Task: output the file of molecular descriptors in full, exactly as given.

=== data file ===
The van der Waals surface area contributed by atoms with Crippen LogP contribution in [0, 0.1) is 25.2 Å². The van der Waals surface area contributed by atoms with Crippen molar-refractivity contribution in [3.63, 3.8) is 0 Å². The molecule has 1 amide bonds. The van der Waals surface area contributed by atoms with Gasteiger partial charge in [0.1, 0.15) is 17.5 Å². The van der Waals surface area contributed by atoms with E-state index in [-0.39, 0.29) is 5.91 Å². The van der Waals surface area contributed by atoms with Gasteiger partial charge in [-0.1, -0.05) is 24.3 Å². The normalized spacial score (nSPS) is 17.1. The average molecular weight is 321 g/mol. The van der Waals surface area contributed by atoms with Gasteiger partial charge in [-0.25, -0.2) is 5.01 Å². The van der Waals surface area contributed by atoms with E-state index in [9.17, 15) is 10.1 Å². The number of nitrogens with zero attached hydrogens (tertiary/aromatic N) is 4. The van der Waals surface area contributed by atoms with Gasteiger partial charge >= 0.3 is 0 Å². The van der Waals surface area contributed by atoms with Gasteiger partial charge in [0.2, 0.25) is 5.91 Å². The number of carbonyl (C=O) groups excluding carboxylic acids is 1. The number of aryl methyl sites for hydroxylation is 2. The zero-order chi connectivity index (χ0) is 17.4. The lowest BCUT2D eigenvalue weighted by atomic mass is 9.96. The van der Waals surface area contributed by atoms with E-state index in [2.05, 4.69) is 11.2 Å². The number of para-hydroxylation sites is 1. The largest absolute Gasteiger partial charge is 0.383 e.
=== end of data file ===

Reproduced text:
The van der Waals surface area contributed by atoms with Crippen LogP contribution in [0, 0.1) is 25.2 Å². The van der Waals surface area contributed by atoms with Crippen molar-refractivity contribution in [3.63, 3.8) is 0 Å². The molecule has 1 amide bonds. The van der Waals surface area contributed by atoms with Gasteiger partial charge in [0.1, 0.15) is 17.5 Å². The van der Waals surface area contributed by atoms with E-state index in [-0.39, 0.29) is 5.91 Å². The van der Waals surface area contributed by atoms with Gasteiger partial charge in [-0.1, -0.05) is 24.3 Å². The normalized spacial score (nSPS) is 17.1. The average molecular weight is 321 g/mol. The van der Waals surface area contributed by atoms with Gasteiger partial charge in [-0.25, -0.2) is 5.01 Å². The van der Waals surface area contributed by atoms with E-state index in [9.17, 15) is 10.1 Å². The number of nitrogens with zero attached hydrogens (tertiary/aromatic N) is 4. The van der Waals surface area contributed by atoms with Gasteiger partial charge >= 0.3 is 0 Å². The van der Waals surface area contributed by atoms with Gasteiger partial charge in [0.2, 0.25) is 5.91 Å². The number of carbonyl (C=O) groups excluding carboxylic acids is 1. The number of aryl methyl sites for hydroxylation is 2. The zero-order chi connectivity index (χ0) is 17.4. The lowest BCUT2D eigenvalue weighted by atomic mass is 9.96. The van der Waals surface area contributed by atoms with E-state index in [2.05, 4.69) is 11.2 Å². The number of para-hydroxylation sites is 1. The largest absolute Gasteiger partial charge is 0.383 e.